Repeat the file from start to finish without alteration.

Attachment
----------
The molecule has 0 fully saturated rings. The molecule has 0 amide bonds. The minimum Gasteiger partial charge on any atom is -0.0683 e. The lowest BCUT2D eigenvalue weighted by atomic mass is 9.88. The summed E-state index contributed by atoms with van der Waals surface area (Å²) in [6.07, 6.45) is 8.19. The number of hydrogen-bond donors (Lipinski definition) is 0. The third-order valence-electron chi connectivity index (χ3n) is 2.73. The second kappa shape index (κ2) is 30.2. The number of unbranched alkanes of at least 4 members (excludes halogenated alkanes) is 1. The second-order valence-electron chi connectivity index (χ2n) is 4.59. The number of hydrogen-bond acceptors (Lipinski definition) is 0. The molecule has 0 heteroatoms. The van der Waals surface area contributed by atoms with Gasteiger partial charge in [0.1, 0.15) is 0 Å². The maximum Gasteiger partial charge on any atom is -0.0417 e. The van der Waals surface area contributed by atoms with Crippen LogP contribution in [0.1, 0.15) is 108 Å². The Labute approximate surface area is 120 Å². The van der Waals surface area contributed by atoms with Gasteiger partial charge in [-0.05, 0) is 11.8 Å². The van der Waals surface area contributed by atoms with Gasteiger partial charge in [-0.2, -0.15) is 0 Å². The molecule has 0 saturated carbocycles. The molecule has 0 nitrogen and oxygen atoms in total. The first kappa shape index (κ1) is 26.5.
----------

The molecule has 0 fully saturated rings. The molecule has 0 amide bonds. The minimum Gasteiger partial charge on any atom is -0.0683 e. The lowest BCUT2D eigenvalue weighted by atomic mass is 9.88. The summed E-state index contributed by atoms with van der Waals surface area (Å²) in [6.07, 6.45) is 8.19. The number of hydrogen-bond donors (Lipinski definition) is 0. The third-order valence-electron chi connectivity index (χ3n) is 2.73. The second kappa shape index (κ2) is 30.2. The number of unbranched alkanes of at least 4 members (excludes halogenated alkanes) is 1. The second-order valence-electron chi connectivity index (χ2n) is 4.59. The number of hydrogen-bond acceptors (Lipinski definition) is 0. The molecule has 0 heteroatoms. The van der Waals surface area contributed by atoms with Gasteiger partial charge in [0.1, 0.15) is 0 Å². The maximum Gasteiger partial charge on any atom is -0.0417 e. The van der Waals surface area contributed by atoms with Crippen LogP contribution in [0.1, 0.15) is 108 Å². The Labute approximate surface area is 120 Å². The van der Waals surface area contributed by atoms with Gasteiger partial charge in [-0.05, 0) is 11.8 Å². The van der Waals surface area contributed by atoms with Gasteiger partial charge in [-0.2, -0.15) is 0 Å². The molecule has 0 saturated carbocycles. The molecule has 0 nitrogen and oxygen atoms in total. The first kappa shape index (κ1) is 26.5.